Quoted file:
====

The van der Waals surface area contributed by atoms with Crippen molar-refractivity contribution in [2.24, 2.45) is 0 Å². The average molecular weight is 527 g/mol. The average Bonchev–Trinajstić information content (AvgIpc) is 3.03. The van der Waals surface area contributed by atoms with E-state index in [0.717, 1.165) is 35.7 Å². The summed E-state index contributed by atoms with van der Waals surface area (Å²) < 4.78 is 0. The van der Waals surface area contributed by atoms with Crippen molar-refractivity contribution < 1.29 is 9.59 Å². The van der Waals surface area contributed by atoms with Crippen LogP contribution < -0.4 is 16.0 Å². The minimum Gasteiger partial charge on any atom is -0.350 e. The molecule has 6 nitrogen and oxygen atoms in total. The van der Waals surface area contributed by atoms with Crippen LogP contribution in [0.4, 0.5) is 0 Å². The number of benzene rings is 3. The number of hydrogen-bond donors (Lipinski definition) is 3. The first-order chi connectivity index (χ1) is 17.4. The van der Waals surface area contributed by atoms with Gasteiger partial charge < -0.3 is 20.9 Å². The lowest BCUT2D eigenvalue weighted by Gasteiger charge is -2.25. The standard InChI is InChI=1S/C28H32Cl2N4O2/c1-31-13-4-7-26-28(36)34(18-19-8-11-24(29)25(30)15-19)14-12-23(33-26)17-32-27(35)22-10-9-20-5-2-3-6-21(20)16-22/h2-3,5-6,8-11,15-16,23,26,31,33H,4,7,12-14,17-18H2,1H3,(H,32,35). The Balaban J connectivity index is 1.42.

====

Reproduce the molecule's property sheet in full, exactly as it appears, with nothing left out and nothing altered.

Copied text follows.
The van der Waals surface area contributed by atoms with Crippen molar-refractivity contribution in [2.24, 2.45) is 0 Å². The average molecular weight is 527 g/mol. The average Bonchev–Trinajstić information content (AvgIpc) is 3.03. The van der Waals surface area contributed by atoms with E-state index in [0.717, 1.165) is 35.7 Å². The summed E-state index contributed by atoms with van der Waals surface area (Å²) < 4.78 is 0. The van der Waals surface area contributed by atoms with Crippen molar-refractivity contribution < 1.29 is 9.59 Å². The van der Waals surface area contributed by atoms with Crippen LogP contribution < -0.4 is 16.0 Å². The minimum Gasteiger partial charge on any atom is -0.350 e. The molecule has 6 nitrogen and oxygen atoms in total. The van der Waals surface area contributed by atoms with Crippen LogP contribution in [0.4, 0.5) is 0 Å². The number of benzene rings is 3. The number of hydrogen-bond donors (Lipinski definition) is 3. The first-order chi connectivity index (χ1) is 17.4. The van der Waals surface area contributed by atoms with Gasteiger partial charge < -0.3 is 20.9 Å². The lowest BCUT2D eigenvalue weighted by Gasteiger charge is -2.25. The standard InChI is InChI=1S/C28H32Cl2N4O2/c1-31-13-4-7-26-28(36)34(18-19-8-11-24(29)25(30)15-19)14-12-23(33-26)17-32-27(35)22-10-9-20-5-2-3-6-21(20)16-22/h2-3,5-6,8-11,15-16,23,26,31,33H,4,7,12-14,17-18H2,1H3,(H,32,35). The Balaban J connectivity index is 1.42.